Fixing Pass The Hash and 14 Other Problems

This is an update to breaking and building a secure network. A key part of that advice is a combined solution to about 15 different serious problems with password-based authentication, including the Pass-The-Hash (PTH) attack. As a reminder, here are the problems:

  1. Admins leave passwords in shared drives & scripts, even if you tell them not to.
  2. Passwords and hashes can be dumped from memory - see Mimikatz, most famously. This creates a much longer exposure duration than Kerberos tickets. They can stay in memory as long as the system is online, and are good forever or for months until password reset.
  3. They can be keylogged. Also a very common attack with no real solution if you're using passwords.
  4. They can be guessed. Regardless of complexity requirements, users will find and use the simplest pattern allowed, and attackers routinely take advantage.
  5. Everybody reuses them. Even if you prevent it within your network, it will still happen. Once your users have had to memorize a complicated password, they'll use it when they need to sign up for RockYou or Facebook. Then when RockYou's passwords get hacked or the users' home computers gets hacked, the bad guys will have the passwords to your system. Pentesters will never find the "vulnerable user at home" since they're not allowed to hack home systems, but real bad guys use this all the time.
  6. They are hard to remember - causing a lot of the above problems as well as writing passwords down on sticky notes for random visitors to see or to end up on office photographs on instagram.
  7. Social engineering. Your admins will give their creds to a webpage that looks like their management portal or server login, but was really just from a spoofed email. Your users will give them up to somebody who sounds like tech support on the phone. This happens all the time. Unfortunately, users will frequently fail the security tasks given to them.
  8. Passing-the-hash - with a single hash from memory or local or domain database, you don't have to crack the password and can re-use it forever until password reset.
  9. Pots of gold - hash dumps. All credentials stored forever in great big pots of gold, like local and domain hash databases. Find the big one and be set for life. Huge exposure of all credentials, forever, by design.
  10. Easy lockouts - with no credentials but a list of usernames, an attacker can cause great pain and anguish by locking out everyone's account.
  11. Online brute force - Especially if lockouts are disabled, but even if not, attackers can brute force network logins "online" against all your users & admins, and probably find plenty of good passwords.
  12. NTLM relay - The Defcon 20 presentation titled "Owned in 60 Seconds: From Network Guest to Windows Domain Admin" probably wasn't exaggerating. This attack has been working for so long in so many different ways for so many different attackers, it would be funny if it wasn't so sad.
  13. NTLM authentication offline cracking - even if attackers couldn't do the above, they can obtain a challenge-response authentication by simply observing an NTLM authentication or by using a credential-harvesting server like Metasploit can stand up. With this information, the attackers can brute-force the challenge-response authentication offline at high speed (probably billions of tries per second) without triggering lockouts and crack many passwords.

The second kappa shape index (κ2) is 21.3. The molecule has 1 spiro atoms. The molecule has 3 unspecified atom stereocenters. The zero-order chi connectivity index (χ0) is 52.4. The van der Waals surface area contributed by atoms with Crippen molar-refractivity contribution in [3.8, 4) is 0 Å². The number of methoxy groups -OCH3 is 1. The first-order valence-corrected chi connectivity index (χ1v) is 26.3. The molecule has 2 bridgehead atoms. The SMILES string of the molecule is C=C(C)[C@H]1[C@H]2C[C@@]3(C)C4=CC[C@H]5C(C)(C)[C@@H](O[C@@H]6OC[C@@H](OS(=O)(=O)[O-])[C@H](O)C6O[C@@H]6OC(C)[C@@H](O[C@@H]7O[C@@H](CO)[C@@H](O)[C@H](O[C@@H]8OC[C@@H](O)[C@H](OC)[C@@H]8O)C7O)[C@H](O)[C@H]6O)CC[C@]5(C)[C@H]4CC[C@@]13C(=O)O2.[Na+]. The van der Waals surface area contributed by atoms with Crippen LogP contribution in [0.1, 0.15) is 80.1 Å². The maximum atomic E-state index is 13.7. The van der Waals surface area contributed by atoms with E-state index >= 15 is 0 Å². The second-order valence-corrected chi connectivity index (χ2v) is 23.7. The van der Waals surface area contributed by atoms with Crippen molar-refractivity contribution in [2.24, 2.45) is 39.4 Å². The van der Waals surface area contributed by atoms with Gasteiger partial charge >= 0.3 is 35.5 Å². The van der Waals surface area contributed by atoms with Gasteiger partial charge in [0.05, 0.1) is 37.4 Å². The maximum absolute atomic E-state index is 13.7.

Edit: Or, they can use inherent weaknesses in the NTLM protocol pre-NTLMv2 to obtain the hash with 100% certainty, using a DES bruteforcing tool built to crack Windows challenge-response authentication, and then pass the hash to their heart's content.
  14. Cached credential offline cracking - if a highly privileged admin has logged into a box at some time in the past, even after reboots, even long ago, cached credentials (salted hash) can be left on the box. An attacker who compromises that system can brute-force the creds offline at high speed (probably billions of tries per second) without triggering lockouts or getting logged and crack the password.
  15. Painful post-attack cleanup - if an intruder got high privileges, when cleaning up after the intrusion, you must reset every password in addition to all your other tasks. This usually causes great anguish and lost work time, and takes so long, that many intruders get right back in again. Security does not just consist of how to prevent an attack, but also how to limit the damage of one and pain of recovering from one.

My proposed solution is to mandate smart card and Kerberos authentication for all accounts allowed to authenticate to remote network resources, especially with administrative privileges. Edit: Here's why it works. No other measures come close to solving all these problems, and for many of the problems, I am unaware of any other solution at all. One of the reasons I presented it is that sadly, both Microsoft and other security researchers did not consider this solution or discounted it as unrealistic, in both Microsoft's Mitigating Pass-the-Hash (PtH) Attacks and Other Credential Theft Techniques paper and by Skip Duckwall in the passing-the-hash blog, whose authors have pointed out many other issues with the Microsoft paper. Both understandably but regrettably stuck to the topic of PTH and did not mention the myriad other problems that would be solved by this proposal. To be clear, the paper and blog predate my presentation, but their objections do merit a response, so I will specifically address them here.

The objections generally either showed flaws with only implementating half a solution, like giving out smartcards but not requiring their use, or mandating smartcards but not Kerberos; or assuming legacy equipment or implementation difficulties will doom the project. This is due to a focus on what a large enterprise would be likely to implement with minimal effort right now. It discounts both my focus of recommendations that should be given when building a new network and the possibility of an enterprise becoming very serious about security, such as following a major breach. After all, every network that exists now was started at some point, so I think the "new network" issue is most significant in the long term. It reminds me of an immigration debate that focuses on people who are already here, paying less attention to future immigrants only to find that 30 years later, what happened to the future immigrants is all that mattered.

Specifically, here are the objections, and why they should not stop you from implementing this solution:

The Objections

It's expensive